From what we’d read in the Colorado guide, we expected it to be much more remote, but there were little towns and villages all the way along.
We stopped for a while at a pretty overlook unfortunately I’ve forgotten the name of the lake.   Yes, I know, if I kept the blog more up-to-date…

As we drove up Cuchara Pass, at 9,995 ft this is the highest point on the road.
We could’ve taken this road back to the interstate, but neither of us fancied 35 miles of dirt road to get there.

As we drove down the other side of the pass, we had some lovely autumn views and colours.
La Veta, the end of the drive, was co-founded by frontier trader John Francisco in 1862, and is just as you would expect an old western town to be.

The Denver & Rio Grande railroad laid tracks here in 1876 and kept on heading west over 9,300ft La Veta Pass, making it the highest rail crossing at the time. Although the train still stops, for about 1½ hours, I think we were told, you can no longer buy a ticket and board the train; in fact the ticket office is the town hall.
We had hoped to visit the Francisco Fort Museum, but it had closed for the season.
This is the Doris Bristol Tracey Memorial.

Doris Tracey, from La Veta, was awarded the Congressional Gold Medal for her service in the Women Air Service Pilots (WASP) during World War II.   WASP’s flew test flights, ferried planes and flew target aircraft while servicemen trained with live ammunition.   These brave women freed up men to fly combat missions and paved the way for modern day female combat pilots.  The Congressional Gold Medal is the highest civilian medal bestowed by Congress. 

After a look around the town and enjoying coffee and a cookie, we always manage to find a coffee shop; and a stop at the supermarket in Walsenburg we headed back to Colorado City.
Have fun, we are!

Scenic Drive – The Frontier Pathway

Although the days were still mostly warm and sunny, we’d noticed a definite chill in the air on our early morning trips to the showers, but then again it was October and we were in Colorado.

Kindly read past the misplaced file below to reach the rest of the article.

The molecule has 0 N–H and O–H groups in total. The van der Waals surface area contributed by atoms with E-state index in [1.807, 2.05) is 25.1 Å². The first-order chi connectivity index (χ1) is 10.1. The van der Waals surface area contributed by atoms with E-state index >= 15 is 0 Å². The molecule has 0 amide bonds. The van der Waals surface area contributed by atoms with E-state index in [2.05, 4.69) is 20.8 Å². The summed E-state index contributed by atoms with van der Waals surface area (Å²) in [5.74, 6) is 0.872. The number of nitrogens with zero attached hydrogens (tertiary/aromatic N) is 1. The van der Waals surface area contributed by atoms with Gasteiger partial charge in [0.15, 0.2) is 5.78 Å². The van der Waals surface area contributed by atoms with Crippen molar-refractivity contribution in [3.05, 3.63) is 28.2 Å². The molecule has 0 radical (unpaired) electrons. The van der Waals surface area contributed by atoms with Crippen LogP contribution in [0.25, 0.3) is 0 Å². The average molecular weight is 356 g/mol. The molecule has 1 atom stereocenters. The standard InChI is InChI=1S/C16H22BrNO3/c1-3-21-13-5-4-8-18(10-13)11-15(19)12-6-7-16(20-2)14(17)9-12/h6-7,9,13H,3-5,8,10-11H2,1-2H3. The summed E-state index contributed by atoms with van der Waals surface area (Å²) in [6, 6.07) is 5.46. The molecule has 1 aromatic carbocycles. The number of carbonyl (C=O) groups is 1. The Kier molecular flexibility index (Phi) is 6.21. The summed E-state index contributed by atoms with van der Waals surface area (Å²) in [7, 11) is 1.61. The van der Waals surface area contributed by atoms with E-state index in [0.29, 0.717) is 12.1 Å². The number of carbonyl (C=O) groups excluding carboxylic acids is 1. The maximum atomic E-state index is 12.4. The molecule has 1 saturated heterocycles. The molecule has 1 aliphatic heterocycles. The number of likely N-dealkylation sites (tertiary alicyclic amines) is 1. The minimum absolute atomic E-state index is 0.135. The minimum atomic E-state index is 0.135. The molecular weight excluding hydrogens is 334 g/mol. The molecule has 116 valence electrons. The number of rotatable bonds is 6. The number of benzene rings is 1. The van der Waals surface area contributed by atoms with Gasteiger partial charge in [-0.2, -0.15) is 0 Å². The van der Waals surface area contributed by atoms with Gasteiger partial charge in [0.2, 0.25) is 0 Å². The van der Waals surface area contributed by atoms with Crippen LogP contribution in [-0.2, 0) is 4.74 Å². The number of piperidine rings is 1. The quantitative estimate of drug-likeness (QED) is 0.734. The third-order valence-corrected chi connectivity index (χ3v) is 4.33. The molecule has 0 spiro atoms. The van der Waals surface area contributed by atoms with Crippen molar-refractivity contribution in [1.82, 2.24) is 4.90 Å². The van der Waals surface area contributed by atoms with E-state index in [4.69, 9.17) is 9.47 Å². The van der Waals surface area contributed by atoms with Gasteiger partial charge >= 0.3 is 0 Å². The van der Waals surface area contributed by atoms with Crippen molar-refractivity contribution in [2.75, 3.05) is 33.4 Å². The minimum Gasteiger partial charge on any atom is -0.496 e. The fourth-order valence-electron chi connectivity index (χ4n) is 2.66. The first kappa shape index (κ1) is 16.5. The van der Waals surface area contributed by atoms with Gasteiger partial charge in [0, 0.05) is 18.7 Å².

There were a couple of scenic drives we wanted to do, the first of which took us into Westcliffe, along highway 69, The Frontier Pathway.   Taking I25 south at exit 52, we literally followed the road.   On our left the snow-capped Sangre De Cristo Mountains made for spectacular views.
At one point something dashed across the road in front of us, although I couldn’t see it properly, it seemed to be quite small and had a black and white stripy nose.   We think it might’ve been an American badger as they’re much smaller than English badgers.
Several interesting looking roads disappeared towards the mountains, the signs read Mosca and Great Sand Dunes National Park, not on our itinerary today, but who knows, maybe another time.
Grazing buffalo along one section of road looked very photogenic, we stopped, well away from them I hasten to point out, took some photographs and drove on into Westcliffe.
I think this one had its eye on us.

After a nice lunch at the Ranchers Roost Café and a quick stop at the bakery for a blueberry muffin, we once more drove back over the mountains to Colorado City.
As we were driving today, I forget where, we passed a hardware store, this sign made us smile,
it’s definitely not something you’d see outside a hardware store at home!
Have fun, we are!

Sunday, 25 January 2015

Riding the rails - Royal Gorge Railroad

Cañon City is about equal driving distance from Colorado Springs and Colorado City, so on a sunny, somewhat warmer morning set off from Colorado City to ride the Royal Gorge Railroad.
We’d already bought our tickets so all we had to do was pick them up, we drove north on I25 and took US 50 west.   As we drove, we joined CO 115 and crossed wide open prairie, in the distance Pike’s Peak as it rose sharply into the clear blue sky.
After picking up our tickets at the station,
DB got some coffee, found a bench and sat in the sun, while I had a look in the store.

I bought a couple of things, one of which was a book (well worth reading) about the life of Dr Susan Anderson, known as Doc Susie, who spent some time in Cripple Creek.   We were told, I forget by whom, that the TV show Dr Quinn, Medicine Woman, was based on her life.

Our train boarded at noon, we’d booked seats in the Vista Dome, and had excellent views.   There was a nice lunch menu, but as we weren’t particularly hungry, we just had coffee and raspberry iced tea.

We were right at the front of this carriage.
Our train left on time and slowly made its way into the Arkansas River Gorge. At times the gorge is so narrow that you feel you can reach out and touch the rock walls on both sides, of course you can’t and I wouldn’t recommend trying!
In places you can still see remnants of the old wooden pipeline that used to provide water to the town.
I think actually being under the bridge makes you realise just how deep the gorge really is. 
It was a nice trip, on yet another great day.
Have fun, we are!